2022 Philippine Elections

Pacquiao says no to endo, wants tax cuts

Aika Rey

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Pacquiao says no to endo, wants tax cuts

NO TO ENDO. Presidential bet and Senator Manny Pacquiao visits Batangas in October 2021.

Office of Senator Manny Pacquiao

Presidential aspirant Manny Pacquiao says corporate income tax should be lowered further

Presidential aspirant and Senator Manny Pacquiao said that he wants the “end of contract” or endo scheme to end in workplaces if he is elected president.

In a meeting with the Rotary Club of Manila on Thursday, November 4, Pacquiao was asked about his plans for the labor sector.

He said that he wants the anti-endo bill to be “reviewed,” having experienced being a laborer himself for most of his youth.

“Kailangan ang gagawin natin lalong-lalo na ‘yung pinupush nila na endo – matapos ang kontraktwalisasyon. Pag-aralan natin kasi maraming consideration diyan. Agree ako diyan sa pag-end ng contractualization at masuportahan natin ang mga workers natin,” said Pacquiao.

(We need to do a lot, especially the anti-endo [bill] that people have been pushing – end contractualization. We need to review that because there are a lot of considerations. I agree that we should end contractualization and support our workers.)

It will be recalled that the bill was passed by lawmakers during the 17th Congress, but was vetoed by President Rodrigo Duterte before it lapsed into law. In the 18th Congress, the bill was stalled, even if it was part of Duterte’s campaign promises.

The labor groups’ main issue with the version of the security of tenure bill at the time was that it was “weak.” Business groups, meanwhile, had said it was “redundant.”

When the bill was passed on final reading at the Senate, Pacquiao was not around. However, this stance does not come as a surprise as Pacquiao endorsed the Senate bid of veteran labor leader Elmer Labog.

Labog, the chairperson of labor group Kilusang Mayo Uno, had been vocal about the “betrayal” workers felt when Duterte vetoed the measure.

While Pacquiao has yet to lay down the details of his anti-endo promise, Labog has since made his position clear – that all forms of contractualization should be abolished.

Pacquiao says no to endo, wants tax cuts
Tax cuts, less debts

Asked about his fiscal policy, Pacquiao said that he does not subscribe to the idea of deficit spending. That type of policy essentially makes the government borrow money as income is lower than what the country needs to spend under the annual budget.

From January to September, the Philippines’ budget deficit widened to P1.14 trillion. Economic managers expect the fiscal gap to reach a record P1.85 trillion or 9.3% of the gross domestic product by the end of 2021.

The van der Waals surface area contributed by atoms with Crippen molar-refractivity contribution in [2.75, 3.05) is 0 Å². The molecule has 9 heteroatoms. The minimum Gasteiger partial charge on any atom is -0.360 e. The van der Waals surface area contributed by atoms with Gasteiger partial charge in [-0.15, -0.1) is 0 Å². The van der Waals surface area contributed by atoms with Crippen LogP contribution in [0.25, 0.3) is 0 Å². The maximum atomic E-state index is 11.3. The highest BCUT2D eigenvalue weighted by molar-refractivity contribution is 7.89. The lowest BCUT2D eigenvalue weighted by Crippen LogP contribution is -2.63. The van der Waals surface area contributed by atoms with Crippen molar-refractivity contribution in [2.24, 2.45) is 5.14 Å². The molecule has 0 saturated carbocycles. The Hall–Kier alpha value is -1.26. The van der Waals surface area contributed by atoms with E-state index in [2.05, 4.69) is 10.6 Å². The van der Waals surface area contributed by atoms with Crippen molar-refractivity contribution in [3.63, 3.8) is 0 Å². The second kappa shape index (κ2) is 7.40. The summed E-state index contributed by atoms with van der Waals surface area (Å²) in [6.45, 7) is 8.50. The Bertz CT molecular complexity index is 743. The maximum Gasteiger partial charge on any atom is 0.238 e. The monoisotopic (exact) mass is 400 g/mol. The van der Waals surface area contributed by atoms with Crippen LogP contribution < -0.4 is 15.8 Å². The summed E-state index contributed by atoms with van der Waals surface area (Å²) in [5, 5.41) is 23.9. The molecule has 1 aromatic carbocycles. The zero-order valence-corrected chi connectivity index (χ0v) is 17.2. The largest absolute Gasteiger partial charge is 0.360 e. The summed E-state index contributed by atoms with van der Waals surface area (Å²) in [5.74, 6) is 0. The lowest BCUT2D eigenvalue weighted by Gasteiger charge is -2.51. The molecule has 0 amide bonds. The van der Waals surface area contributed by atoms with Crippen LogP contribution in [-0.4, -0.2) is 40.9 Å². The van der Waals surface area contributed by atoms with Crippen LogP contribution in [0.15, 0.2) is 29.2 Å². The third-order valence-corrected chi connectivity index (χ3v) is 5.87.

As of September, the Philippines’ debt rose to P11.92 trillion.

To “solve” that, Pacquiao said that the government needs to strengthen non-tax collections. Non-tax revenue could be collected from dividend payments from government-owned and controlled corporations (GOCCs) or from state resources as such the Malampaya gas field.

“Itong non-tax revenue income, ito dapat ang palakasin mo para puwede mo nang ibaba ang taxes sa bansa natin.… Hindi puro taxes, taxes, taxes. The more we impose taxes, the more it is heavier for the people. Pahirap sa mga tao ‘yan,” he said.

(Non-tax revenue income should be strengthened so we can lower the country’s taxes. It should not be taxes, taxes, taxes. The more taxes we impose, the more it is heavier for the people. It’s a burden on our people.)

Pacquiao said that the government should maximize the potential of GOCCs. If elected president, Pacquiao said he would ensure that the country will have a favorable business climate to attract domestic and foreign investors.

He also said he would push for even lower corporate income taxes. Just this year, Duterte signed into law the Corporate Recovery and Tax Incentives for Enterprises (CREATE) bill, which lowered corporate income tax from 30% to 25% for large corporations and 20% for small businesses.

In making his case, the boxing champion-turned-politician said that Singapore’s corporate income taxes stood at 17% while other peers in the region are at 20%.

The senator also said that corruption is to be blamed for less-than-ideal tax collections.

“Ayusin natin ang gobyerno. Kailangan ilagay natin sa tama ang lahat dahil hindi tayo makakabangon kung hindi mababago ang sistema,” he said.

(Let’s fix government. We need to correct everything because we would not be able to rise from this if we don’t change the system.) – Rappler.com

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Aika Rey

Aika Rey is a business reporter for Rappler. She covered the Senate of the Philippines before fully diving into numbers and companies. Got tips? Find her on Twitter at @reyaika or shoot her an email at aika.rey@rappler.com.